Therefore, in a democracy, people who cannot become members of the government because of limited governmental positions can instead vote for their leaders, who are known as “representatives” because they must represent the interests of their constituents or they will not be reelected. Voting is thus the fundamental right within a democratic state, and the state can only be considered democratic if the majority of its citizens are afforded this right. The second most important right is that everyone must have the opportunity to be elected to a governmental position, to prevent the existence of a permanent or hereditary elite. The perceived impossibility of allowing everyone to participate equally in the functions of government is overcome by the mechanism of the vote, whereby citizens can exercise their control over government but minimize their participation, by choosing leaders who, being dependent on election, must “serve” those they “lead.”
The elected representatives also vote on proposed decisions, with a majority vote deciding the issue at hand. The purpose of majoritarian decision-making, at least according to the mythologies of democratic societies, is that rule by the majority solves the earlier injustices of rule by an elite. On the other hand, majoritarian rule threatens the rights of minority populations, especially within pluralistic societies. To prevent mob rule, democratic societies also provide legal guarantees, or “rights,” to that smallest of minorities, the individual. Thus, a minority group may frequently have to accept decisions it does not support, but at least the members of such a group will always enjoy a guaranteed set of rights, such as freedom of speech, religion, and property, to sustain their basic dignity and well-being. If anyone’s rights are infringed upon, they have the additional right to file suit in a court of law and demand their rights be upheld.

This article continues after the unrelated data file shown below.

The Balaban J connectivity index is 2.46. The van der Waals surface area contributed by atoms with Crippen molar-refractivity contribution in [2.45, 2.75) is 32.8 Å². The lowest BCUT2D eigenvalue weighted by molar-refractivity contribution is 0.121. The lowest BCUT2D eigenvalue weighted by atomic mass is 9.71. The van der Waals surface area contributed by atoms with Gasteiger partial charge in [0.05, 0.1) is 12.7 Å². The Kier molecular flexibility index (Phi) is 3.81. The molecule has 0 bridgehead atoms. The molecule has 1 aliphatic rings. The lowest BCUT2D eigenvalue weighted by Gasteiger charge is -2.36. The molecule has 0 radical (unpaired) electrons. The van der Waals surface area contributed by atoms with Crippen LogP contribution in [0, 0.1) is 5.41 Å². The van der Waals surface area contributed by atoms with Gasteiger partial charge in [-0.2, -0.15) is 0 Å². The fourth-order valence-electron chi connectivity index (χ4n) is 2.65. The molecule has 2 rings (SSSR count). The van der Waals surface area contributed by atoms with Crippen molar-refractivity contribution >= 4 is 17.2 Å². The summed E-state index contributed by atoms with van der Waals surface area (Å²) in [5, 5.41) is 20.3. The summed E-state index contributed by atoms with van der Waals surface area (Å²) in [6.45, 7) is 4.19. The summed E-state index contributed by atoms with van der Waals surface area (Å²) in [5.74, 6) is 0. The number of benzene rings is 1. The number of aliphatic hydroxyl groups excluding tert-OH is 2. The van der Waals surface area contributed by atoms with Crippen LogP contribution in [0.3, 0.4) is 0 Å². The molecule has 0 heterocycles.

To prevent government from becoming dictatorial, the different functions of government are separated, and structural balances are created to ensure that no branch of government accumulates a disproportionate share of power. In a democracy, a police force is needed to protect individual’s rights, particularly the rights to life and property, and (in conjunction with the judicial branch) to punish those who do not respect the decisions of the majority (laws) as expressed by the legislative branch. To protect the sovereignty of the population, and to defend their property rights in foreign countries, a military is needed, though to prevent military dictatorship it is excluded from governmental decision-making and enforcement (in articulating the liberal mythology, we must utter a few outright falsehoods, ignoring the many domestic breaches of posse comitatus throughout U.S. history, and the constant use of the military to enforce government policy outside our borders).
The final issue is one of economics. Many matters of importance reside not in the political sphere, but in the economic sphere. Accordingly, democratic states exist hand in hand with free-market economies. In a free market economy, everyone has the right (legally guaranteed by the government) to own property, to sell their labor, to buy and sell commodities, and to enjoy the profits of their labor and enterprises. Legally speaking, everyone has an equal opportunity to succeed, and wealth will therefore be distributed to those who earn it, rather than hoarded in the hands of an elite.
This, at least, is how democracy is said to work, almost exactly as such in the mass-produced textbooks school children are forced to read, and in occasionally more eloquent tautologies and clichés when regurgitated by the learned commentators of news media and academia. Anything beyond token analysis of how our democratic system actually works contradicts the explanations of liberal mythology.